In addition to his casts, Fincher is known for his technical polish and perfectionism. As one can imagine, these traits are true of Gone Girl as well. Jeff Cronenweth’s cinematography is extremely professional. The film has a very drab colour pallet which is in keeping with Fincher’s visual aesthetic as of late. The visuals are also interesting in that they are at points very realistic, while others more dream-like. Throughout it all though is a certain sterile cleanliness, which really heightens the chilling precision of the film. Fincher also stages the action of his films as well. This goes for the bigger set-piece moments, but is also true of the smaller details. Bottomline, Fincher knows how to keep his films visually interesting. Trent Reznor and Atticus Ross provide the score and while it lacks the surprise of their work on The Social Network, it is none the less an excellent score which can be beautiful in points, but extraordinarily tense and haunting in others. The music is very unique but never to the point of distraction.

Much of the reviews for Gone Girl have a sense of, “Well, Fincher’s done it again.” It’s easy to see why so many have reached that conclusion. Not only is this up to Fincher’s high standards, this is a film that feels right in Fincher’s wheelhouse, in its story, tone, execution, and themes. However that should not dismiss the accomplishment that is Gone Girl. This is an expertly crafted film with an unpredictable narrative and themes which run deep. It’s the kind of work that insidiously sticks with you and demands to be seen again. Movies have been in something of a dry spell since August, but Gone Girl is a tremendous shot of life into the medium. It’s, by far, the best thing playing in theaters now and to not see it would be to do yourself a great disservice. What more can you say; Fincher’s done it again.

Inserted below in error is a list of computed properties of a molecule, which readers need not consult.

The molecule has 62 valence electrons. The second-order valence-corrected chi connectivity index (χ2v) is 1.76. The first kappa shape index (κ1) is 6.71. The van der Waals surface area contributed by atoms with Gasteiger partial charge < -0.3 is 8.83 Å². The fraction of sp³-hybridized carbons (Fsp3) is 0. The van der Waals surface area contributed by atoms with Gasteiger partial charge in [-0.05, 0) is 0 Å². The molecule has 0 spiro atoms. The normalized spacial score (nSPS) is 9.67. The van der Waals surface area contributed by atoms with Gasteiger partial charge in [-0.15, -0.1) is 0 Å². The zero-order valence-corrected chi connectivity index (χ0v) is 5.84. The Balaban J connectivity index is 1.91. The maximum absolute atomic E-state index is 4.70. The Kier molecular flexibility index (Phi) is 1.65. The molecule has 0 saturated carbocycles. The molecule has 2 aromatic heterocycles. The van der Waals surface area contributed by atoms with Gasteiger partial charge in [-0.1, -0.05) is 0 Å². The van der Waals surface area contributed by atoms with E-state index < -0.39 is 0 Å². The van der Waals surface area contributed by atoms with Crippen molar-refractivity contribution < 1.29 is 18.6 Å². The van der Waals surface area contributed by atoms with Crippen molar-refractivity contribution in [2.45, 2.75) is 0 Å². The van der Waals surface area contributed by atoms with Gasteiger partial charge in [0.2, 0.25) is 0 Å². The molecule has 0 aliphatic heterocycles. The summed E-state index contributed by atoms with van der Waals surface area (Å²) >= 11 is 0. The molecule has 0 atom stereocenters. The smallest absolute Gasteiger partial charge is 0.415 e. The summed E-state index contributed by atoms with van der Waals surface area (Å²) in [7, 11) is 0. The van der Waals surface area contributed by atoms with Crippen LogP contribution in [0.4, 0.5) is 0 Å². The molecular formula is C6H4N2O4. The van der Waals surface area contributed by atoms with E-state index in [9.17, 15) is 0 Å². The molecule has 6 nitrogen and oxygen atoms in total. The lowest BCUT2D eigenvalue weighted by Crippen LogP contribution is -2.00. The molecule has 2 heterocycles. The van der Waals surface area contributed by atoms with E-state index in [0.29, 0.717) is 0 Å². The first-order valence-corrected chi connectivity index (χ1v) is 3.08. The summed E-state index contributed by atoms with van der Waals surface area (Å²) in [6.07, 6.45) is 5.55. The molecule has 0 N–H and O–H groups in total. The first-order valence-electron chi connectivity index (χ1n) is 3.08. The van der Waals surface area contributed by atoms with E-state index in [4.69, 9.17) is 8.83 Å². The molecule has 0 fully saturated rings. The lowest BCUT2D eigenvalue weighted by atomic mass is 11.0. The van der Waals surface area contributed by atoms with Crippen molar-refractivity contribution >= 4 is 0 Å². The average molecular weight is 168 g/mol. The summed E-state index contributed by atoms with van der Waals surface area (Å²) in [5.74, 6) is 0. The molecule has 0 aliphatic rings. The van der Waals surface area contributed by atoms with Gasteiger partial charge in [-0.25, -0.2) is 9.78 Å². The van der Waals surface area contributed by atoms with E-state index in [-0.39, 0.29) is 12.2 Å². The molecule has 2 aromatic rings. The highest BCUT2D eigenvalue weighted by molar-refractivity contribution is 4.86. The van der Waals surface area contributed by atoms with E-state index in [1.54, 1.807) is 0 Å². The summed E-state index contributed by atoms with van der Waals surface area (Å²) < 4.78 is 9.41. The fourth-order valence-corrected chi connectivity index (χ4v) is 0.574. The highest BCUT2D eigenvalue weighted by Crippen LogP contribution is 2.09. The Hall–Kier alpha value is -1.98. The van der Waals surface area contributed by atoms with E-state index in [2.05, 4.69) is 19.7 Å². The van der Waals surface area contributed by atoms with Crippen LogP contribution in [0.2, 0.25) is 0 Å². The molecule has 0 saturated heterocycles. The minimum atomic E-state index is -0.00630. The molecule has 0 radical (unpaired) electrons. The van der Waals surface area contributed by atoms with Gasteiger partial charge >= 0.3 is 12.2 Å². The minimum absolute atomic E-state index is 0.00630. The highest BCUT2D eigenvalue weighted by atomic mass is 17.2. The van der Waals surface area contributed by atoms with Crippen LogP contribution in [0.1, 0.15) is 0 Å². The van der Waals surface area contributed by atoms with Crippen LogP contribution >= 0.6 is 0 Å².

1. Chris says:

    WTF, I thought we were going Saturday!

  2. CMrok93 says:

    Good review Dan. I had a good time with this, even though I know it isn’t Fincher’s best. Still though, it’s a piece of his that reminds me he can be a very fun director to watch just play.

  3. reel411 says:

    He continues to top himself. Such a great film

  4. Great review, Dan. I had it as an A from myself, but had to lower it to an A- due to mental scarring from seeing Ben Affleck’s wizard.